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good to see your back on the road man, its sucks you had to be the one to test this issue but its great info for anyone thinking about this upgrade.
 

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jub jub said:
Good info. Like the service manual states, transfer the weights to the new flywheel! :cheers:
So if you do this you're fine then. Right? No matter what clutch you buy? :-?
 

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jub jub said:
Good info. Like the service manual states, transfer the weights to the new flywheel! :cheers:
So your saying I should take my assy that was 0 balanced by DTE & add the weights that are off my factory assy? I'm a little confused.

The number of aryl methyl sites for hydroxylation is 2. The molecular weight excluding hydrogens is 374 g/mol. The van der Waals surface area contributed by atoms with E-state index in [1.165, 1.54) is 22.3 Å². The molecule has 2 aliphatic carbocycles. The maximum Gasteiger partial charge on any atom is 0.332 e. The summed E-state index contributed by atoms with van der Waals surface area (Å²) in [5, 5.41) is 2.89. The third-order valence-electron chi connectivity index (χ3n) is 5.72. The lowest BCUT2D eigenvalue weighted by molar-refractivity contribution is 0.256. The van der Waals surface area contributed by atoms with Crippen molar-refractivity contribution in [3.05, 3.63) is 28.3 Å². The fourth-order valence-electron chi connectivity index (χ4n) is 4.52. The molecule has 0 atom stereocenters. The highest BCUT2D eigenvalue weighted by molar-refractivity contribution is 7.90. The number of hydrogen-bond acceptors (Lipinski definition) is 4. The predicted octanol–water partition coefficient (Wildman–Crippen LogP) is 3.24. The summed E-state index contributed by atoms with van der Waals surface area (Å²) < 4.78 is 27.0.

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So on review.... always match balance no matter what brand you're using and if you have an OEM style clutch make sure it's adjusted to provide full clamp load!
How did you match balance? Transfer balance weights?
 

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Im lost, for us newbs, what is Match Balance? Ive changed clutches many times on Japanese cars and put aftermarket clutches in them where we've doubled the HP and even trippled it, and never had to come accross anything like this. Even with Fidanza flywheels.

Dixit
 

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Dixit said:
Im lost, for us newbs, what is Match Balance? Ive changed clutches many times on Japanese cars and put aftermarket clutches in them where we've doubled the HP and even trippled it, and never had to come accross anything like this. Even with Fidanza flywheels.

Dixit